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THE 5 P?s: Proper Posture Promotes a Perfect Plane

by Donald Crawley, Contributing Golf Writer and Director of Instruction for The Boulders Club

Donald Crawley Boulders, AZ (Sports Network) -- When trying to establish a pre-shot routine coupled with the importance of the address position, one must always remember to: grip first, then aim the club before you take your stance and posture.

The length and lie of the club determines your distance from the ball and, therefore, the correct posture and swing plane. Posture is defined as the correct tilt to your spine and knee flex. We often refer to posture as the body and legs angles. Get this right before you swing!

In order to establish this correct posture and body angles, you should approach the ball with a straight and erect spine, with your chin up and out of your chest. Yes, you are going to need to stretch those shoulder, upper back and chest muscles to achieve this. Keeping your spine straight, bend forward from the hips until your arms can hang freely from your shoulders with your fingers hanging directly above your toes. Try this without a club in your hands until you get the procedure and feel of this position. For those who prefer to define themselves as visual learners, those who must "see" it to believe and understand it, practice in front of a mirror or window reflection. Just follow the rules.

At this stage your legs should still be straight and feeling slightly "tight." Relax the leg tension by flexing slightly, not bending your knees as so many are prone to do. Your knees will now be flexed and over the shoe laces if you glance down.

Make sure that the weight of your body is across the balls of your feet. Any weight on the heels means you have too much knee bend. Weight on your toes, conversely, means that you are bent over too much at the waist and your spine is not erect enough. Through it all, keep your chin up!

Ladies, this posture may feel weird and a bit unladylike to you because your "tush," or bottom, will be protruding beyond your heels, sticking out, if you will, just a bit. Not to worry. It is the correct posture and should be adapted if you want to rotate your body and transfer your weight correctly.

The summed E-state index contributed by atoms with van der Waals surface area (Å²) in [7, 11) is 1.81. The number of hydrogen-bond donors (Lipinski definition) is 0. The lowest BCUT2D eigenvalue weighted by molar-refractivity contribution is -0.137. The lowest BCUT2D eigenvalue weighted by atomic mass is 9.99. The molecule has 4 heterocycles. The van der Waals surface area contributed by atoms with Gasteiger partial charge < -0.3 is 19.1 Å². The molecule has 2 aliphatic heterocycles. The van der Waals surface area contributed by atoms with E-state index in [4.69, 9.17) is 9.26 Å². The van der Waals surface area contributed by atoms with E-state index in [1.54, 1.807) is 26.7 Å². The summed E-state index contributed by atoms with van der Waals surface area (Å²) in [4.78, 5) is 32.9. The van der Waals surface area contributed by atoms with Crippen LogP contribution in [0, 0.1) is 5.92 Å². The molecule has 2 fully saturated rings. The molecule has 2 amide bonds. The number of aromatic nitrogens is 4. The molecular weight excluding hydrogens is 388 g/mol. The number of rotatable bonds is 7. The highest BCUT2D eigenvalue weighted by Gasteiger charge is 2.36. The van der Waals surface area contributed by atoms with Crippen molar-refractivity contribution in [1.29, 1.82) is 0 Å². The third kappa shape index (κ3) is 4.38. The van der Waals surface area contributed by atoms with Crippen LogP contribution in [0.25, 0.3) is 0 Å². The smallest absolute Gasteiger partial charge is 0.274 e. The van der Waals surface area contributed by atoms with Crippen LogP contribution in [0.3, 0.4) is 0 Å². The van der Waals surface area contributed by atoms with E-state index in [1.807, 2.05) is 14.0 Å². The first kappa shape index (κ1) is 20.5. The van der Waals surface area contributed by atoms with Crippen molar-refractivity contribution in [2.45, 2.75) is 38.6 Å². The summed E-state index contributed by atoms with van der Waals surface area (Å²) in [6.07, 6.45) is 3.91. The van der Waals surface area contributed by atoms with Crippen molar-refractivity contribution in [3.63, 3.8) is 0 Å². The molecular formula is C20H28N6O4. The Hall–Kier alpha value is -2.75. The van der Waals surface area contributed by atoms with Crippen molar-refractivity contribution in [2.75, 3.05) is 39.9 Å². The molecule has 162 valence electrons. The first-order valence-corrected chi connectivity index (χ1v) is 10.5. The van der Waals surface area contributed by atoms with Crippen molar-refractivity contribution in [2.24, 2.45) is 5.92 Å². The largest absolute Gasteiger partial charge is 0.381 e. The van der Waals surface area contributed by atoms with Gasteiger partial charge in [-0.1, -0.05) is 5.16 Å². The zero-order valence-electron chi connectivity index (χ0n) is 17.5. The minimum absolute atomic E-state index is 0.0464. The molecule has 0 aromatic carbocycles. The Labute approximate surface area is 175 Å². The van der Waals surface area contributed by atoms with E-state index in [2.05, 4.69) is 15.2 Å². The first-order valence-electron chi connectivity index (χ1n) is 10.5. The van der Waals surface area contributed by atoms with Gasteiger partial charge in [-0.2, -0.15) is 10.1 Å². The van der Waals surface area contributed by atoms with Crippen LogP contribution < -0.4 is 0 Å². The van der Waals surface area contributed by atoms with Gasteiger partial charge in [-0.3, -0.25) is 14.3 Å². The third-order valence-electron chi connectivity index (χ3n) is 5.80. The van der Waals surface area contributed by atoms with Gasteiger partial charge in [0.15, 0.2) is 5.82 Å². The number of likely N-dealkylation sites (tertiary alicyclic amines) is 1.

One final point: assuming you are a right handed golfer.and your right hand and side is slightly lower than your left, your spine will be tilted to the right of the ball, your body weight feeling as if 60% is on your right foot. In reality, for most, the weight is evenly distributed. Relax, exhale, get rid of the tension in your shoulders and arms, and you are ready to swing.

From this correct posture, your shoulders should rotate around your spine. Do not let the bend at the hips change. If your trunk turns correctly your weight will transfer naturally to your rear leg. The hips are pulled around to some degree, but the angle of your rear leg must not change. Maintain your spine and leg angles throughout the backswing. While sounding like a lot to remember, it is not...this is the natural flow of things and will come naturally to you after some practice.

The arms swing back and up so that, at the top, your hands will be above with the club shaft directly over the right or rear shoulder. The downswing is a reversal of the backswing. In other words swing the arms and club down the same way they came up and unwind the hips ,keeping the spine at the same angle.

Donald Crawley
Donald Crawley
Faults to be aware of as you undertake all of this:

1) - If you stand with a posture too erect, a vertical back and bent knees; your shoulders will turn too horizontal or level to the ground and the arms will swing too flat. You will hit tops and shots in the heel of the club.

2) - If you bend over too much at the waist, head down and slumped shoulders, your swing will become too vertical or, as we refer to the plane, too steep. The shoulders tilt rather than turn and you are likely to hit fat shots, tops and more than you would like off the toe of the club..

Get the posture correct before you start and look forward to a swing on plane, one that produces solid crisp contact with both woods and irons. Just remember - set the posture and maintain the spine and leg angles.

Donald Crawley, Director of Instruction at the Boulders Golf Academy at the Boulders Resort & Golden Door? Spa in Carefree, Ariz. Crawley, a veteran of 29 years of teaching experience, is the newest contributor to The Sports Network with regular features that range from tips on improving your game to etiquette at the course. He has established 40 golf school sites in the United States since 1980,previously as vice president and director of instruction at John Jacobs? Golf Schools, consultant to the Greenbrier Resort in West Virginia, and presently at the Boulders Golf Resort in Arizona.

Crawley is recognized among the "Top 100 Teachers in America" by Golf Magazine and one of the "Best Teachers in Arizona" by Golf Digest. As both a Class A U.S. PGA member and a British PGA member, Crawley has been recognized for his outstanding teaching abilities. In 2002, he won the Southwest Section PGA?s Teacher of the Year Award. He also received the Horton Smith Award for education in 2000. In addition to teaching over 60,000 students, Crawley has co-authored video instruction tapes with John Jacobs and BBC/ABC golf telecaster Peter Alliss.

Comments? Contact Donald Crawley at

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